The narrative is told through the four viewpoints of Liz, Britta, Padme and Mable. Don't expect to truly like any of these characters, although some are more appealing than others. Certainly Britta is going to raise the ire of most readers. The men are basically all flawed side characters. None of the characters are deeply developed, but that is expected in a disaster/end of the world novel. The foe and the struggle is the point.

The beginning dinner party is the stuff of nightmares but once the red alert comes through the plot gets very interesting. The idea of some strange glimmering atmospheric phenomena where clouds of thread-like shiny things are attacking and killing every living thing is certainly a worthy horrific adversary, but the glimmer is not the only antagonist. Humans can also become a hostile party.

The writing was excellent. I was full-in once the glimmer started and the subsequent action held my full attention right up to the end. I will admit feeling slightly let down by the ending but I really enjoyed the journey getting there. 4.5 rounded up.

Disclosure: My review copy was courtesy of Crooked Lane Books via NetGalley.

Saturday, August 26, 2023

Five Years After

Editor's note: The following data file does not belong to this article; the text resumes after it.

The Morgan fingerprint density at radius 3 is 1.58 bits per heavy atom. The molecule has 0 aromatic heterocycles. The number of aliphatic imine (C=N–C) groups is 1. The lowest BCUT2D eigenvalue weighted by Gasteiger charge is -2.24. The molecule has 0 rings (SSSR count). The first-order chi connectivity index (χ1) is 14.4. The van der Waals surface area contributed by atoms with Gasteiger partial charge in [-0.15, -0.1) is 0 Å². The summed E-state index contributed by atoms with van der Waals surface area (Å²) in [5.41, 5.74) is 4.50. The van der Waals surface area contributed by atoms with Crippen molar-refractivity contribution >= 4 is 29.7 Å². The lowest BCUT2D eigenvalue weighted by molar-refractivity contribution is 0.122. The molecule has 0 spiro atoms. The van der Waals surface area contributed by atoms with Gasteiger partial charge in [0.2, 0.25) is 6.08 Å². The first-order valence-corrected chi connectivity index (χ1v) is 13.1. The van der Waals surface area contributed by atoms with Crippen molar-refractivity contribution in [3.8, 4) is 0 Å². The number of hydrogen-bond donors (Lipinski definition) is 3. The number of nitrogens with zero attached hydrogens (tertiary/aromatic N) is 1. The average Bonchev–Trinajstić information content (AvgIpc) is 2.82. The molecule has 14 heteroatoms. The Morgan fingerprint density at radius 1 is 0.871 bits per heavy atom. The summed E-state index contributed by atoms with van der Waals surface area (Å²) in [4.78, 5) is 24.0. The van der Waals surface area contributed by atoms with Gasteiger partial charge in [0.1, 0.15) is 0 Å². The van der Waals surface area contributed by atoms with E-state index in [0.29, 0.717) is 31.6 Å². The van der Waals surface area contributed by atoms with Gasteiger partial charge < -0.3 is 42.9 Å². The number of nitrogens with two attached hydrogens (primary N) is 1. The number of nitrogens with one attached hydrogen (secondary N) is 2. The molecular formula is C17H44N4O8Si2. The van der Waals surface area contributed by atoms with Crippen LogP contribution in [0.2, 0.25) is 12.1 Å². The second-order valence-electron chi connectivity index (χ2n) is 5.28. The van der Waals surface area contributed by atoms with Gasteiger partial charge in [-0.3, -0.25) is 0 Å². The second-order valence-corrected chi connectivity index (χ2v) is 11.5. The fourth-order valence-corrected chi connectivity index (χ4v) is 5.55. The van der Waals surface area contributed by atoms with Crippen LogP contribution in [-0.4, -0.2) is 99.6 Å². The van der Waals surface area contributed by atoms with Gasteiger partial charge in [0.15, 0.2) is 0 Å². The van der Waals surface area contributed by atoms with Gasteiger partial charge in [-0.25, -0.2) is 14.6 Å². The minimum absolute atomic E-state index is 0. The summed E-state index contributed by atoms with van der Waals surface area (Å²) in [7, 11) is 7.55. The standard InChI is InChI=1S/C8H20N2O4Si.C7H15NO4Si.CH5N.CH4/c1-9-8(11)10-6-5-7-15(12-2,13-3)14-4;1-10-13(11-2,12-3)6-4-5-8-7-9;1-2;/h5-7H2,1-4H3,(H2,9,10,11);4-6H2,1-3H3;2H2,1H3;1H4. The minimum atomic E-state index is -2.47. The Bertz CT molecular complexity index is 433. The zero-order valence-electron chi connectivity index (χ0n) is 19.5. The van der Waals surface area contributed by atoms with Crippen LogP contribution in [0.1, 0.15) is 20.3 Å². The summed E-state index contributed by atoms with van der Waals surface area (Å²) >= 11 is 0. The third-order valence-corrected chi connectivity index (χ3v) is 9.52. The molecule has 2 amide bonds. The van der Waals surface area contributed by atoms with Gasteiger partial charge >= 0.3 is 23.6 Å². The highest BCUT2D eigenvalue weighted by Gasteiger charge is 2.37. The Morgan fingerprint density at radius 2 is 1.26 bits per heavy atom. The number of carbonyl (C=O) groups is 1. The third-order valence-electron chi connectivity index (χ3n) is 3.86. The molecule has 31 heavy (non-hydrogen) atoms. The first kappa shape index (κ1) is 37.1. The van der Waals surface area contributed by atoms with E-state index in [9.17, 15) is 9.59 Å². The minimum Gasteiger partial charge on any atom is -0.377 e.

Five Years After by William R. Forstchen
8/22/23; 352 pages
Forge Books
John Matherson Series #4

Five Years After by William R. Forstchen is a very highly recommended post apocalyptic thriller and the fourth book in the John Matherson series.

The most succinct introduction to the narrative is from the publisher:  "Five years after The Final Day, the Republic of New America has all but collapsed into regional powers and the world at large is struggling to remain stable as regional conflicts ravage the post EMP landscape. After several years attempting to lead a quiet life, John Matherson receives the news that the President is dying ... and is asked to step in to negotiate with what appears to be a new military power hidden in the wreckage of the world."

This is the fourth novel in the series and every book has been a winner. The series consists of One Second After, One Year After, The final Day and, now, Five Years After. While John reluctantly steps in and represents the Republic, he is up against more than he bargained for and must be ready to save what progress his community has made. As the plot unfolds, parts of the narrative will hit uncomfortably close to home, including the emergence of controlling, nefarious surviving bureaucrats.

Fans of the series will applaud this fourth installment. Those new to the series will likely be able to follow the plot easily as background information is provided and John Matherson continues to be a great character. After reading The Final Day, most new to the series will want to jump back and read the previous three novels.